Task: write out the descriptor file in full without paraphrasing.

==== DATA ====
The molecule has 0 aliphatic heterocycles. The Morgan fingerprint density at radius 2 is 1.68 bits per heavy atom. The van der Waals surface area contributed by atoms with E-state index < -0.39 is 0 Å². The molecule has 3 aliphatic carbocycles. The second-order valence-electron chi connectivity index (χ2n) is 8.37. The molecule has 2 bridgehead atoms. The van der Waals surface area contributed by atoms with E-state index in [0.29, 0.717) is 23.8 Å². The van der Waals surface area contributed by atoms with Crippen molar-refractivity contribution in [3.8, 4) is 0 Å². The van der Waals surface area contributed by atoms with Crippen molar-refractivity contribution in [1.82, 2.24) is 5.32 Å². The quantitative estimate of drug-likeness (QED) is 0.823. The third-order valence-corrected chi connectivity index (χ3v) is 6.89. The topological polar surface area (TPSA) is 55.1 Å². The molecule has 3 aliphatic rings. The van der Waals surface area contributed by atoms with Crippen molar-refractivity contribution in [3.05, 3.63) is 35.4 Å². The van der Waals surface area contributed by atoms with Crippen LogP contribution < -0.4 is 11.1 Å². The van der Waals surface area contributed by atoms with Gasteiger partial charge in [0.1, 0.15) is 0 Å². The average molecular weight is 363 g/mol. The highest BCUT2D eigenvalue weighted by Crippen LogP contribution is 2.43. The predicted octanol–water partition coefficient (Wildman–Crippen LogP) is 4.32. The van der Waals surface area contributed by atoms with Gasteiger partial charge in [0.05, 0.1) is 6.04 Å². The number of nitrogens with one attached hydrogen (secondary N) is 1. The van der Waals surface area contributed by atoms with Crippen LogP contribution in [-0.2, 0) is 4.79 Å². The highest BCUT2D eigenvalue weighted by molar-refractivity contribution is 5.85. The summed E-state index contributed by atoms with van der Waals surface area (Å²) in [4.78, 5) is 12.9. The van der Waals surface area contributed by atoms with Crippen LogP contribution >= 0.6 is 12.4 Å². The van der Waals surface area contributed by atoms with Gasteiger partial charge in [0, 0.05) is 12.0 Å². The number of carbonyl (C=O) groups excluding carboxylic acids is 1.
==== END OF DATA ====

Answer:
The molecule has 0 aliphatic heterocycles. The Morgan fingerprint density at radius 2 is 1.68 bits per heavy atom. The van der Waals surface area contributed by atoms with E-state index < -0.39 is 0 Å². The molecule has 3 aliphatic carbocycles. The second-order valence-electron chi connectivity index (χ2n) is 8.37. The molecule has 2 bridgehead atoms. The van der Waals surface area contributed by atoms with E-state index in [0.29, 0.717) is 23.8 Å². The van der Waals surface area contributed by atoms with Crippen molar-refractivity contribution in [3.8, 4) is 0 Å². The van der Waals surface area contributed by atoms with Crippen molar-refractivity contribution in [1.82, 2.24) is 5.32 Å². The quantitative estimate of drug-likeness (QED) is 0.823. The third-order valence-corrected chi connectivity index (χ3v) is 6.89. The topological polar surface area (TPSA) is 55.1 Å². The molecule has 3 aliphatic rings. The van der Waals surface area contributed by atoms with Crippen molar-refractivity contribution in [3.05, 3.63) is 35.4 Å². The van der Waals surface area contributed by atoms with Crippen LogP contribution < -0.4 is 11.1 Å². The van der Waals surface area contributed by atoms with Gasteiger partial charge in [0.1, 0.15) is 0 Å². The average molecular weight is 363 g/mol. The highest BCUT2D eigenvalue weighted by Crippen LogP contribution is 2.43. The predicted octanol–water partition coefficient (Wildman–Crippen LogP) is 4.32. The van der Waals surface area contributed by atoms with Gasteiger partial charge in [0.05, 0.1) is 6.04 Å². The number of nitrogens with one attached hydrogen (secondary N) is 1. The van der Waals surface area contributed by atoms with Crippen LogP contribution in [-0.2, 0) is 4.79 Å². The highest BCUT2D eigenvalue weighted by molar-refractivity contribution is 5.85. The summed E-state index contributed by atoms with van der Waals surface area (Å²) in [4.78, 5) is 12.9. The van der Waals surface area contributed by atoms with Crippen LogP contribution >= 0.6 is 12.4 Å². The van der Waals surface area contributed by atoms with Gasteiger partial charge in [0, 0.05) is 12.0 Å². The number of carbonyl (C=O) groups excluding carboxylic acids is 1.